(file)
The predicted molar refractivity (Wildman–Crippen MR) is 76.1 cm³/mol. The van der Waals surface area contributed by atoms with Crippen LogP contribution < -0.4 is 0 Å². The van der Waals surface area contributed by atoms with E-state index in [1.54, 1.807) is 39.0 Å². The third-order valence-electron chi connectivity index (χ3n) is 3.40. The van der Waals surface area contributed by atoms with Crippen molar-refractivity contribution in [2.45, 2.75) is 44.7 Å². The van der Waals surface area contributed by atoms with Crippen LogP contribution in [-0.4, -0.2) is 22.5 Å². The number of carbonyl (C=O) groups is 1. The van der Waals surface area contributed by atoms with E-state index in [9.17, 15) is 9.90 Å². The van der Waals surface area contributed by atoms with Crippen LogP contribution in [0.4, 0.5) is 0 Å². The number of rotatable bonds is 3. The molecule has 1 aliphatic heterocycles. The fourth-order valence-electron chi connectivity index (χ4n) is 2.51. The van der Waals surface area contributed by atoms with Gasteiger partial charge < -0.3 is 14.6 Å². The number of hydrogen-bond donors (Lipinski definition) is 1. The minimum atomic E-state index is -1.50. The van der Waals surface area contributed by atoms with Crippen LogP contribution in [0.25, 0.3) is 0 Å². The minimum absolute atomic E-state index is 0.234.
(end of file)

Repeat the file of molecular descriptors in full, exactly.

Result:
The predicted molar refractivity (Wildman–Crippen MR) is 76.1 cm³/mol. The van der Waals surface area contributed by atoms with Crippen LogP contribution < -0.4 is 0 Å². The van der Waals surface area contributed by atoms with E-state index in [1.54, 1.807) is 39.0 Å². The third-order valence-electron chi connectivity index (χ3n) is 3.40. The van der Waals surface area contributed by atoms with Crippen molar-refractivity contribution in [2.45, 2.75) is 44.7 Å². The van der Waals surface area contributed by atoms with Crippen LogP contribution in [-0.4, -0.2) is 22.5 Å². The number of carbonyl (C=O) groups is 1. The van der Waals surface area contributed by atoms with E-state index in [9.17, 15) is 9.90 Å². The van der Waals surface area contributed by atoms with Crippen LogP contribution in [0.4, 0.5) is 0 Å². The number of rotatable bonds is 3. The molecule has 1 aliphatic heterocycles. The fourth-order valence-electron chi connectivity index (χ4n) is 2.51. The van der Waals surface area contributed by atoms with Gasteiger partial charge < -0.3 is 14.6 Å². The number of hydrogen-bond donors (Lipinski definition) is 1. The minimum atomic E-state index is -1.50. The van der Waals surface area contributed by atoms with Crippen LogP contribution in [0.25, 0.3) is 0 Å². The minimum absolute atomic E-state index is 0.234.